Of course, the drama wouldn’t exist if Abnett didn’t make Eisenhorn himself agonize over his decisions before throwing him into a major conflict before he can clearly sort himself out. These are decisions that don’t just force Eisenhorn to consider who he is and whether he’s gone too far, but also challenges the reader and asks them how justified he is. All of this is wrapped around the solid core of willpower and loyalty that makes up the foundation of Eisenhorn as a character.
To Grow Your Loss Has to Be Real
Naturally, this development would mean nothing if it didn’t cost Eisenhorn something (or someone) important. If Malleus was the tip of the iceberg, then Hereticus is the real mass of it underneath when it comes to the scale of loss, and why I have spent the better part of 2,500 words between the last two novels bloviating on why loss matters so much in storytelling. This is a 40k book, so this isn’t some Disney ending where the bad guy can lose without dying and somehow everyone ends up alive and fine in the end. Also, this isn’t Game of Thrones where death is its own reason and its significance is lost in a fan lottery. For those reasons, what happens to Gregor and his conflicts matter so much more and cement his status as a paragon of 40k fiction (and fiction in general) for character development. By the end, despite his changes and the lines he has crossed, the reader doesn’t doubt that Gregor Eisenhorn is a loyal servant of the Emperor.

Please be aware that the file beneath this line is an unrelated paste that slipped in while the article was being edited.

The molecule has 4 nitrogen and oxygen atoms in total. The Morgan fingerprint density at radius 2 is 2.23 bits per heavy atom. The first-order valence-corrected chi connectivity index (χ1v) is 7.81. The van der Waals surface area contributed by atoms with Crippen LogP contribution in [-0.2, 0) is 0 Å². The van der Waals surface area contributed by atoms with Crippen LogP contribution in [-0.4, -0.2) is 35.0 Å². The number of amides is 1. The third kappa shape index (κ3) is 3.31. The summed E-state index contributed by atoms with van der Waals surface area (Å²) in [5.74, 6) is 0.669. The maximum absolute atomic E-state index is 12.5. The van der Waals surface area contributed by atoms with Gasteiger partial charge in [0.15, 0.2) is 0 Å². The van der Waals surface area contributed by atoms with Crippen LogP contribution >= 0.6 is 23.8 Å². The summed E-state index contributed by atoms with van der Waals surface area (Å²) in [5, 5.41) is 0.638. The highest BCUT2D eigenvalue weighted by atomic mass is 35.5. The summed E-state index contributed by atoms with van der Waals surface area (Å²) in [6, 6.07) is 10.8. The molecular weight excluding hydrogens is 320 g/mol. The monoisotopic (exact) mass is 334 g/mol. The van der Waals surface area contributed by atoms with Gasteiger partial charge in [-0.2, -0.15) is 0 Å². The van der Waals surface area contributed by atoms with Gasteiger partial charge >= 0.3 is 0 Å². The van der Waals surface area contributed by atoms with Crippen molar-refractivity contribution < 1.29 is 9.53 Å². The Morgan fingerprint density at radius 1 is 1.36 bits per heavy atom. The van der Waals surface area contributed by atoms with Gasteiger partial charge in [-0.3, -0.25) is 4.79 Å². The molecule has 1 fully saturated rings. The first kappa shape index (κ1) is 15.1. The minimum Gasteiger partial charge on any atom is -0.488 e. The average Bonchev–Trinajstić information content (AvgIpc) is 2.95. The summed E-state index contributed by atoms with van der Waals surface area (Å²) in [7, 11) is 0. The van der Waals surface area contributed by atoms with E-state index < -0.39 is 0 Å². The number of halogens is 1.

So, that’s why Hereticus is such a good novel, but by now you’re probably wondering why this is important to any and every 40k fan.
Scaling Up Your Heroes and Their Problems
By this book, the reader should have a pretty clear understanding of the workings of the Inquisition and human society on a number of planets. Xenos did a good job introducing the hierarchy and scope of authority in the Inquisition, painted a very broad picture of the worlds of the 40k universe beyond just the races and landscapes we were used to on the tabletop, as well as providing a foundation for conflict between the Inquisition’s sub-sects and factions. Malleus took that foundation and built a core of mistrust and politicking within the organization of the Inquisition, and started to pry open the nature of Chaos somewhat more. Malleus made it clear that humanity had little control or unity in how its many limbs prosecuted the race’s campaign for survival.